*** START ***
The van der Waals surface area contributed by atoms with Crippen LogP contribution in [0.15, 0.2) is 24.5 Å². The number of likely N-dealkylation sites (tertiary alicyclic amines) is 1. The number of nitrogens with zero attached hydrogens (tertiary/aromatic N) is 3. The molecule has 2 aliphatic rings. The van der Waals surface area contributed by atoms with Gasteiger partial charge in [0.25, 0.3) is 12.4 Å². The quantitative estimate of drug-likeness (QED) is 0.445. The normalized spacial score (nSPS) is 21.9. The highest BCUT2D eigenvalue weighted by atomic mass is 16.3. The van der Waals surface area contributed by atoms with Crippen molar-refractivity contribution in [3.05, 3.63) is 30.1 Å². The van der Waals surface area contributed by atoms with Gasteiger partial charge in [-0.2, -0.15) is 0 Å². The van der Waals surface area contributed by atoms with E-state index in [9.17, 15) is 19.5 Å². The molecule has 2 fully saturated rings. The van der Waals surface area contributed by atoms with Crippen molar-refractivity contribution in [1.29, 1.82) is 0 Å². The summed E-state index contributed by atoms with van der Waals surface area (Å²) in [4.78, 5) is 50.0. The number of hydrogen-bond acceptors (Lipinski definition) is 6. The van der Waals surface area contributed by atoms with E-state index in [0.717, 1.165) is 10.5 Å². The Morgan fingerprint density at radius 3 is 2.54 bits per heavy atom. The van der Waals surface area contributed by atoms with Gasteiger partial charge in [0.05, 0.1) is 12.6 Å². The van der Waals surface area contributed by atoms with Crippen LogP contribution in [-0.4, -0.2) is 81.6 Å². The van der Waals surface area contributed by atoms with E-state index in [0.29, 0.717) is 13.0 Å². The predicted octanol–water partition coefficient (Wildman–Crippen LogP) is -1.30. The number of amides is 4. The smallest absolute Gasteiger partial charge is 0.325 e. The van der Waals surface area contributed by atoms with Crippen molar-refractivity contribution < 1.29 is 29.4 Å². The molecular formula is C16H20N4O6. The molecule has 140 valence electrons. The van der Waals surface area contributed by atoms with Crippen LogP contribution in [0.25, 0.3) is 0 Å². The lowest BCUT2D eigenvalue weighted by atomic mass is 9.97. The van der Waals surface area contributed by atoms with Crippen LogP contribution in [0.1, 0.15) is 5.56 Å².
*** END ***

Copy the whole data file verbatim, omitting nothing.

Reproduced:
The van der Waals surface area contributed by atoms with Crippen LogP contribution in [0.15, 0.2) is 24.5 Å². The number of likely N-dealkylation sites (tertiary alicyclic amines) is 1. The number of nitrogens with zero attached hydrogens (tertiary/aromatic N) is 3. The molecule has 2 aliphatic rings. The van der Waals surface area contributed by atoms with Gasteiger partial charge in [0.25, 0.3) is 12.4 Å². The quantitative estimate of drug-likeness (QED) is 0.445. The normalized spacial score (nSPS) is 21.9. The highest BCUT2D eigenvalue weighted by atomic mass is 16.3. The van der Waals surface area contributed by atoms with Crippen molar-refractivity contribution in [3.05, 3.63) is 30.1 Å². The van der Waals surface area contributed by atoms with Gasteiger partial charge in [-0.2, -0.15) is 0 Å². The van der Waals surface area contributed by atoms with E-state index in [9.17, 15) is 19.5 Å². The molecule has 2 fully saturated rings. The van der Waals surface area contributed by atoms with Crippen molar-refractivity contribution in [1.29, 1.82) is 0 Å². The summed E-state index contributed by atoms with van der Waals surface area (Å²) in [4.78, 5) is 50.0. The number of hydrogen-bond acceptors (Lipinski definition) is 6. The van der Waals surface area contributed by atoms with E-state index in [0.717, 1.165) is 10.5 Å². The Morgan fingerprint density at radius 3 is 2.54 bits per heavy atom. The van der Waals surface area contributed by atoms with Gasteiger partial charge in [0.05, 0.1) is 12.6 Å². The van der Waals surface area contributed by atoms with Crippen LogP contribution in [-0.4, -0.2) is 81.6 Å². The van der Waals surface area contributed by atoms with E-state index in [0.29, 0.717) is 13.0 Å². The predicted octanol–water partition coefficient (Wildman–Crippen LogP) is -1.30. The number of amides is 4. The smallest absolute Gasteiger partial charge is 0.325 e. The van der Waals surface area contributed by atoms with Crippen molar-refractivity contribution < 1.29 is 29.4 Å². The molecular formula is C16H20N4O6. The molecule has 140 valence electrons. The van der Waals surface area contributed by atoms with Crippen LogP contribution in [0.25, 0.3) is 0 Å². The lowest BCUT2D eigenvalue weighted by atomic mass is 9.97. The van der Waals surface area contributed by atoms with Crippen LogP contribution in [0.1, 0.15) is 5.56 Å².